Oh, you better watch out! A lot of employers have been naughty. I checked the court dockets, and would you believe all of these employment lawsuits filed in the week before Christmas! Santa Claus.flickr.Vanessa Pike-RussellCC

Cratchit v. Scrooge & Marley (Madison Co. (London) OH Ct. of Common Pleas). Plaintiff asserts claims against employer under Americans with Disabilities Act, contending he was harassed and discriminated against based on his association with his son, an individual with a disability. Contends ghosts of Christmases past should be included in determining whether Defendant has at least 15 employees. Seeks injunctive relief, back pay and front pay, compensatory and punitive damages, and attorneys’ fees.

Elves and Elf Does 1-100 v. Santa Claus and Mrs. Claus, in their official and individual capacities (U.S. Dist. Ct., Northern District of North Pole). Putative class and collective claims under Fair Labor Standards Act (“FLSA”) and the North Pole Wage and Hour Act (“NPWHA”). Plaintiffs allege that they and others similarly situated were required to perform off-clock work between Halloween and December 24, which resulted in payment below minimum wage and denial of overtime. Plaintiffs allege that this off-clock work was pursuant to employer policies issued from the highest level. Claim under FLSA for time spent in security checks at end of shift was voluntarily dismissed. Plaintiffs contend that they were also denied daily overtime and breaks, in violation of NPWHA. Suit contends that Defendants’ violations were willful and seek three years of back pay, liquidated damages and attorneys’ fees.

The Old Man Parker v. Employer Doe (U.S. Dist. Ct., Northern District of Indiana). Plaintiff contends that employer failed to include Major Award in computing Plaintiff’s regular rate, resulting in underpayment of wages, including but not limited to overtime.

A Christmas Story.flickr.TRF_Mr_HydeCC

“You’ll shoot your eye out, kid!”

Kringle v. Macy’s, et al. (U.S. Dist. Ct., Southern District of New York). Plaintiff sues corporate defendant for age and disability discrimination under New York Human Rights Law (city and state); for age discrimination under Age Discrimination in Employment Act; for disability discrimination under Americans with Disabilities Act; and for intentional and negligent infliction of emotional distress. Emotional distress claims are asserted against corporate defendant on ratification theory and against individual defendants Doris Walker and Mr. Sawyer. According to lawsuit, Defendants regarded Plaintiff as having disability and subjected him to disparate treatment because of his perceived disability and his age. Lawsuit alleges that Defendants first terminated his employment, then reinstated him, and then had him involuntarily committed to mental hospital. Seeks back pay, compensatory and punitive damages of up to $300,000 per federal claim, and compensatory and punitive damages under state law.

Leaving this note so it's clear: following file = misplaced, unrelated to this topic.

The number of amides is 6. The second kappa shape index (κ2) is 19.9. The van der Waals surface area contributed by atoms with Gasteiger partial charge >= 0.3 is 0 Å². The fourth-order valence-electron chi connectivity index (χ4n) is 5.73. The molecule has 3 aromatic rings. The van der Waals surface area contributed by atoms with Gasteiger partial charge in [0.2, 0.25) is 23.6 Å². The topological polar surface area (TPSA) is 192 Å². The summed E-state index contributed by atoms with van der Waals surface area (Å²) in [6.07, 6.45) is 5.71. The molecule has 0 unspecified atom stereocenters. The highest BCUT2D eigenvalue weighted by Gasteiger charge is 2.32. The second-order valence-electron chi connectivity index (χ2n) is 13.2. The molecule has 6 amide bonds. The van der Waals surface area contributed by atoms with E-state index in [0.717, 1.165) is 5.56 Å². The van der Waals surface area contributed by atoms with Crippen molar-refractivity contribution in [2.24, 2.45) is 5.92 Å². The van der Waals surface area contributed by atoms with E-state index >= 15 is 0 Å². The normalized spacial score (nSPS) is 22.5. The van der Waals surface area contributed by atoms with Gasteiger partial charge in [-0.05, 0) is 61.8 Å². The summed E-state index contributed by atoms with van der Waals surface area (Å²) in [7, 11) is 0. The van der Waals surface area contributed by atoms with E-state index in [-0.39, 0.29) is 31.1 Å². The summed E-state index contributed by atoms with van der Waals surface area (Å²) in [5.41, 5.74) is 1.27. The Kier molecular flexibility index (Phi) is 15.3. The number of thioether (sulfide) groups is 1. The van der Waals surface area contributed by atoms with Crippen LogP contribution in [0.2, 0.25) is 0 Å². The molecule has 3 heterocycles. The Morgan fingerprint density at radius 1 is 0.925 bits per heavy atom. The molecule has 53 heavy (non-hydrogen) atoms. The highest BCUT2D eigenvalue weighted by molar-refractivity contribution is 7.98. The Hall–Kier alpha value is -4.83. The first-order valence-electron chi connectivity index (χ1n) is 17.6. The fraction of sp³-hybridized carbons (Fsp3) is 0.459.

Santa Claus.Kris Kringle.flickr.InsomniaCuredHereCC

Plaintiff Kringle’s lawsuit alleges that he got the shaft.

Griswold v. Food Additives Corp. (U.S. Dist. Ct., Northern District of Illinois). Plaintiff asserts claims for breach of implied contract, detrimental reliance, and negligent infliction of emotional distress. Lawsuit alleges that Defendant paid Plaintiff substantial cash bonus each Christmas, causing Plaintiff to reasonably rely to his detriment on implied promise that he would receive similar bonus in Christmas 1989. After plaintiff incurred substantial and irrevocable expense constructing swimming pool in his back yard in late 1989, employer wrongfully gave Plaintiff membership in Jelly of the Month Club in lieu of cash bonus, a gift with a cash value of approximately $60, causing Plaintiff to suffer pecuniary losses and emotional distress, as he suffered mental breakdown right at the holidays and in front of his family and in-laws. Seeks contractual, compensatory, and punitive damages.

Rudolph v. Dasher, et al. (North Pole Sup. Ct.). (I can’t improve on this one. Hehe.)

Mary v. City of Bethlehem (Lehigh Co. Sup. Ct., PA). Plaintiff asserts claims under Title VII for pregnancy discrimination, failure to accommodate pregnancy or pregnancy-related condition, and failure to provide lactation accommodation. According to lawsuit, Plaintiff was unlawfully denied room at the inn. Seeks compensatory and punitive damages in full statutory amount of $300,000, plus attorneys’ fees. If Plaintiff prevails, she asserts that she will donate her entire award to charity, after paying her attorney.

ON A MORE SERIOUS NOTE . . . 

*David Phippen has plowed through and digested the NLRB’s new “quickie election” rule (bless his heart), and he shares his wisdom in the bulletin that I’ve posted in full just below this post (scroll down to next post). Be sure to check out the handy election timetable, suitable for framing!

*Speaking of quickie elections, please register here for our webinar on the same subject. Labor practitioners Tim Davis, Jonathan Martin, and Dan Murphy will talk about quickie elections and also about the NLRB’s new ruling on employee use of employer email systems for organizing. Thursday, January 8, from noon to 1 p.m. Eastern.

*Last but not least, be sure to go to HR4Jobs for this month’s Employment Law Blog Carnival. It’s a virtual Santa’s sleigh full of toys and goodies!

NOTE TO OUR READERS: Because of the Christmas holiday, there will be no “Friday” blog post next week, although we may post as breaking news warrants. We’ll be back Friday, January 2. We very much appreciate your support of this blog through the past year. Happy holidays to you all, and we’ll see you in two weeks!

IMAGE CREDITS: All from flickr, Creative Commons license. Solemn Santa by Vanessa Pike-Russell, Ralphie from A Christmas Story by TRF Mr. Hyde, Edmund Gwenn from Miracle on 34th Street (1947 version) by Insomnia Cured Here.